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Economy in Brief

Japan's Trade Trends Sour
by Robert Brusca  December 19, 2018

Japan's trade trends continue to sour with a widening deficit, weakening exports and strong imports. Year-on-year goods exports are only technically rising with a ‘gain' of 0.2% over 12 months, hardly more than zero. Imports of goods, however, are up by 13.4% over 12 months. These trends, of course, are expanding Japan's trade deficit again.

This is mainly an issue of fading global growth and strong commodity prices as changes in competitiveness and in exchange rates have been small. The yen vs. the dollar has fallen by 0.5% over 12 months, a negligible change in value. The broad yen (the yen's value assessed and trade weighted vs. a large basket of currencies) has risen by 1.5%, also a negligible change over 12 months.

Japan's exports are stuck because global demand is weak and weakening. Japan's two main markets are the United States and China. China is slowing and being affected by the U.S.-China trade war even though that ‘war' has been put on hold. The U.S. is growing better than China (at least relative to its trend), but the U.S. has also showed signs of slowing down.

Not only have overall Japan trade flows become skewed, but Japan's imports of motor vehicles have sped up and its exports of motor vehicles have slowed and are declining. This is a new trend since over the previous 12 months Japan's exports of vehicles showed expansion but its imports are now at high growth rates for two years running.

Prices and volumes
Underlying these nominal trade flows are some interesting trends in prices and trade volumes. Over the past year, Japan's export prices are up by 0.5% while export volumes are off by 0.3%. On the face of it, that looks like weak demand. Demand is weak in volume terms and so weak that substantial price gains are not sustainable. It contrasts sharply with imports where prices are up by 9.4% over 12 months and import volumes are up by 3.7%. And we know that demand in Japan has not picked up substantially on this period. But energy prices have been high and only recently have begun to weaken. Japan's trade picture should improve as weaker prices for energy imports filter through the trade process.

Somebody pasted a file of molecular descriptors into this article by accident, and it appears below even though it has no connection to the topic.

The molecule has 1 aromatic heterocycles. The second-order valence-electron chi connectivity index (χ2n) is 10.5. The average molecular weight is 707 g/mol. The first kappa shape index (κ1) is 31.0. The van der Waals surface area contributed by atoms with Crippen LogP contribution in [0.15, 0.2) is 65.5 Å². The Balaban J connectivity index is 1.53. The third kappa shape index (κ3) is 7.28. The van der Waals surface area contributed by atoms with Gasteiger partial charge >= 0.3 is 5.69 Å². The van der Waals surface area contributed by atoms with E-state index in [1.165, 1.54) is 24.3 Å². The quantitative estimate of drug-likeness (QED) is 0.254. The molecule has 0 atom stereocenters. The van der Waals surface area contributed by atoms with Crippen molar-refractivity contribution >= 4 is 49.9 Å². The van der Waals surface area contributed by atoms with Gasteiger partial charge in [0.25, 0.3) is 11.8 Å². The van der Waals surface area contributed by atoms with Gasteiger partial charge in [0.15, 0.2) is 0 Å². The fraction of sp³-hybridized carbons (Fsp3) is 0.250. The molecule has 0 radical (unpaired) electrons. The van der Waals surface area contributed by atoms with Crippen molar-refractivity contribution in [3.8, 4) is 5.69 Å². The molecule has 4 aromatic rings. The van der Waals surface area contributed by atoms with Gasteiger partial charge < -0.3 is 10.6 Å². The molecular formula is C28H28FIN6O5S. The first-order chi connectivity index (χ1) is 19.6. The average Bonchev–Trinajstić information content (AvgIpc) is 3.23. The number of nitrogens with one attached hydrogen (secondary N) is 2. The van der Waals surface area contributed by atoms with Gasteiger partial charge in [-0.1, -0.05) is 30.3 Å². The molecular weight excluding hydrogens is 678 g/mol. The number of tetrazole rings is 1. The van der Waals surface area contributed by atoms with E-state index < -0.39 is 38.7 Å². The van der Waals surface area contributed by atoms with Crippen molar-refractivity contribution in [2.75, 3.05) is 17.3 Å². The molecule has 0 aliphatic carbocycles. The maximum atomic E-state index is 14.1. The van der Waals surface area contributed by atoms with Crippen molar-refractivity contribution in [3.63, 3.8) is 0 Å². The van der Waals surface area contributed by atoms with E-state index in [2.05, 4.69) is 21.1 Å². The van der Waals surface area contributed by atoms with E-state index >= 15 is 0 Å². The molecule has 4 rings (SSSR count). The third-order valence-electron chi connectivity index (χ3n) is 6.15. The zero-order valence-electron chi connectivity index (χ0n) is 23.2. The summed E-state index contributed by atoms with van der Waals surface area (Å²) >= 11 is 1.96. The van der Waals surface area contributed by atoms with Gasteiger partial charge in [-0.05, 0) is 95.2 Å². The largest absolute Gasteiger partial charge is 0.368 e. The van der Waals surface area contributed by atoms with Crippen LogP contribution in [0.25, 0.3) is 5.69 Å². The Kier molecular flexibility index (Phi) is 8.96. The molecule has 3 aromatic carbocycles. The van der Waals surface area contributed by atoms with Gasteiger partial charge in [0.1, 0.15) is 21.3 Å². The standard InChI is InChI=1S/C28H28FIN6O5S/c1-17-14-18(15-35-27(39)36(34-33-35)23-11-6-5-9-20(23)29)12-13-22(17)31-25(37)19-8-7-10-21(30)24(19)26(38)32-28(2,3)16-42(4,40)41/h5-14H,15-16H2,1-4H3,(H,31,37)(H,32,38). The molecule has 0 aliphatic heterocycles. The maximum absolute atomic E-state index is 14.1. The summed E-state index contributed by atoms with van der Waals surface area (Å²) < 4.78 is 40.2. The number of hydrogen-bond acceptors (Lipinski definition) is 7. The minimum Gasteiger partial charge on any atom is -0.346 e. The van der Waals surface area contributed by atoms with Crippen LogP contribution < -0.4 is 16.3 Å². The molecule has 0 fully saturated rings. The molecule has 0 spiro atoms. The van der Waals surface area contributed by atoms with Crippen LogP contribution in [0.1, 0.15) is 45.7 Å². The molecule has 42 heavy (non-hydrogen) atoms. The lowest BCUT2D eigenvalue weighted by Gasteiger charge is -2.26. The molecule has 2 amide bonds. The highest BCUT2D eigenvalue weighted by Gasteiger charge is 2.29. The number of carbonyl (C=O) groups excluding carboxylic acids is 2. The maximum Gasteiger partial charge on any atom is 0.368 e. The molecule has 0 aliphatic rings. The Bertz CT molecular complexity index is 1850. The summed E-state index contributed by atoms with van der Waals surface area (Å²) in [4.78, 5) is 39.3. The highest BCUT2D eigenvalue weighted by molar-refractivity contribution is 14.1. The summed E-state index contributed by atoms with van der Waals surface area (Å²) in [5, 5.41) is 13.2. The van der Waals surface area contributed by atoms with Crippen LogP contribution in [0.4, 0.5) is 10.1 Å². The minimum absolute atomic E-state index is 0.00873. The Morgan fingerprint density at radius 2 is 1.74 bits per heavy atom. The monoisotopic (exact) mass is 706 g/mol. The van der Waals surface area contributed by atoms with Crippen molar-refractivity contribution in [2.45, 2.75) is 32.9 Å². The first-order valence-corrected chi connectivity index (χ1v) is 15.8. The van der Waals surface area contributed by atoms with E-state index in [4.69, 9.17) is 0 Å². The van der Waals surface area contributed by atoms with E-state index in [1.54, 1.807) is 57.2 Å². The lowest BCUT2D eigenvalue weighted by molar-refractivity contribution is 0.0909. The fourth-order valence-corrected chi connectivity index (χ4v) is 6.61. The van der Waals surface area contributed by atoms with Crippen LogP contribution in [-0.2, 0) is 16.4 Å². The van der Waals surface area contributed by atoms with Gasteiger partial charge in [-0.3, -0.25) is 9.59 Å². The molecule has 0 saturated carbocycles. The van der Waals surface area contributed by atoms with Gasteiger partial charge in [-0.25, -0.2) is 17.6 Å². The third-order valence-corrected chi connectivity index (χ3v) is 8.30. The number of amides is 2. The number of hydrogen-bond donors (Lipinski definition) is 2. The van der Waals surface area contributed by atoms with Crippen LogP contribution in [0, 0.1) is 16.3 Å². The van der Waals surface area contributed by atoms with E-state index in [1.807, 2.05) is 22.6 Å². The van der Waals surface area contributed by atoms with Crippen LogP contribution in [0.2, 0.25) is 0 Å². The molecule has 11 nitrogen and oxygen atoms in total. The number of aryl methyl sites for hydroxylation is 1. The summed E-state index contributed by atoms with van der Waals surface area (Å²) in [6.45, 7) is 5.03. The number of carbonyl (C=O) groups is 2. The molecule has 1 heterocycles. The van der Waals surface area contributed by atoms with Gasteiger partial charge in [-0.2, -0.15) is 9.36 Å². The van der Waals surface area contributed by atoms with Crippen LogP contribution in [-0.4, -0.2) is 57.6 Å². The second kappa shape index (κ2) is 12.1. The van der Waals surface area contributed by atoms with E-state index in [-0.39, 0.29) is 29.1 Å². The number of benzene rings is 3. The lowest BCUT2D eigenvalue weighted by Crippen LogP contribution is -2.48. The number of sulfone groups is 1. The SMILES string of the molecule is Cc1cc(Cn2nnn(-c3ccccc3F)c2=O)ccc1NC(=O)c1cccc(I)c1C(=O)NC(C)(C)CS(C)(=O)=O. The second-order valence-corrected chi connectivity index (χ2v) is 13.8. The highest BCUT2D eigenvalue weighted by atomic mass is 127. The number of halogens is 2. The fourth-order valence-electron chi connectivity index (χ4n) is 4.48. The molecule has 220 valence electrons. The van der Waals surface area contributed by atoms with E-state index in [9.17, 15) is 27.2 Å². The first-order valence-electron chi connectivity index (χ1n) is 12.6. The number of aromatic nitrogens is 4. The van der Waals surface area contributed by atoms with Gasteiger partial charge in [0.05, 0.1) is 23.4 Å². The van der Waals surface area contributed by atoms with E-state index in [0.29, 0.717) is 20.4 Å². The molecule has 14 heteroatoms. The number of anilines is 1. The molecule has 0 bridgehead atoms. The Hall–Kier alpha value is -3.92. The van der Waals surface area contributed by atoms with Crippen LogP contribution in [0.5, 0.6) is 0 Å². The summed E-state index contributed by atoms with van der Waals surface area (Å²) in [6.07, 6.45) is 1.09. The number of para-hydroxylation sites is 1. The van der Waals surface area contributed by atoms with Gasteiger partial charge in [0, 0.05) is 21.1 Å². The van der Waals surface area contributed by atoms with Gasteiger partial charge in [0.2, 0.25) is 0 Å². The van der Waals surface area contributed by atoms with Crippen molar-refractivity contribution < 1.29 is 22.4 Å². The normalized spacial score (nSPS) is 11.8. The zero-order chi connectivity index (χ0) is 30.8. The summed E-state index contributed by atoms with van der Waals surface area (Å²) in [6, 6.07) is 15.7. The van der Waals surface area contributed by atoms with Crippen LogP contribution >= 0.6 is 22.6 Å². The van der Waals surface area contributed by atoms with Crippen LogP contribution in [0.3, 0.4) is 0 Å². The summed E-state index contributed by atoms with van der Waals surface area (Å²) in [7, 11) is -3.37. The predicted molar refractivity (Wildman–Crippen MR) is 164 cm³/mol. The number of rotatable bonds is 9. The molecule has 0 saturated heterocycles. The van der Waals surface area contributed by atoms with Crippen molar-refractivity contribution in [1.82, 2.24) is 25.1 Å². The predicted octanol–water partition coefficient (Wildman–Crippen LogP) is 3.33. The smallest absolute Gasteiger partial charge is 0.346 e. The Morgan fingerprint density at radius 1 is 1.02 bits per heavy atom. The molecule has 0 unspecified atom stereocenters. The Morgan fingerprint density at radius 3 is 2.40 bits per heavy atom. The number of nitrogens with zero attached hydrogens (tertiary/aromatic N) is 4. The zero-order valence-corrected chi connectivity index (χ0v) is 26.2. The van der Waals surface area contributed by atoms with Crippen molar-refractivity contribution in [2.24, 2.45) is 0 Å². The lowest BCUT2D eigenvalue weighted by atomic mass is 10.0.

U.S. rate hike and beyond
Japan like other countries has ‘skin in the game' over the U.S. monetary policy decision today. If the Fed does go ahead with a rate hike, there could be several effects in train as a result. Higher rates will act (moderately) to slow growth; they could help to push the dollar to a stronger level and that could reduce commodity prices that in turn could bring pressure to bear on developing economies that depend on the export of commodities to earn foreign exchange. So a rate hike from the Fed could work its way through various sources and have a chilling impact on global growth. Add to that any fallout from trade wars or from the Brexit process which is looking clearly like a case of the best laid plans and attention gone to pot.

Global trends
Global growth is being challenged in many ways. The U.S. is stirring the pot trying to create better opportunities for itself rather than to allow old Post-War relationships to govern trade relations some 60 to 70 years on. Preferences that the U.S. accorded to trade partners in the Post-War period are no longer suitable to the economics of the day. Germany gets preferences, and has a security blanket thrown over it at mostly a cost to the U.S. tax payer. Meanwhile, the U.S. runs large fiscal deficits and has a structural current account deficit while Germany has a fiscal surplus and the highest ratio of current account surplus to GDP among major trading nations. Clearly, circumstances have evolved that are out of step with the times.

Post Post-War geopolitics
Japan is feeling pressure from Russia that is taking a page out of ‘The Book of China' and is beefing up bases on islands that are claimed by both Russia and Japan. Japan sees threats around it from a more aggressive China as well as Russia and is planning to beef up its air force. In the Post-War period, both Japan and Germany benefited from a protective stance of the U.S. that freed their resources to be wholly devoted to the economy recovery and growth. The need for those special arrangements has passed, but there is no consensus over what happens next. As a result, geopolitical alliances are in flux. And these sorts of fundamental relationship shifts have also important economic consequences. I find it odd that the U.K. continues to provide military support to Europe despite the EU's stonewalling behavior and less than generous offer to the U.K. over Brexit.

The path ahead
The U.S. and China are planning more trade talks early next year. The U.S. and the EU have talks percolating that we do not hear much about. There are still ways in which trade conflicts can be resolved or can pop up to become a second wave of problems that global growth will have to deal with again. A second wave would probably be more than global growth could bear up under. Trade policy remains something to watch very closely and to be kept right there on the front burner where it can be monitored.

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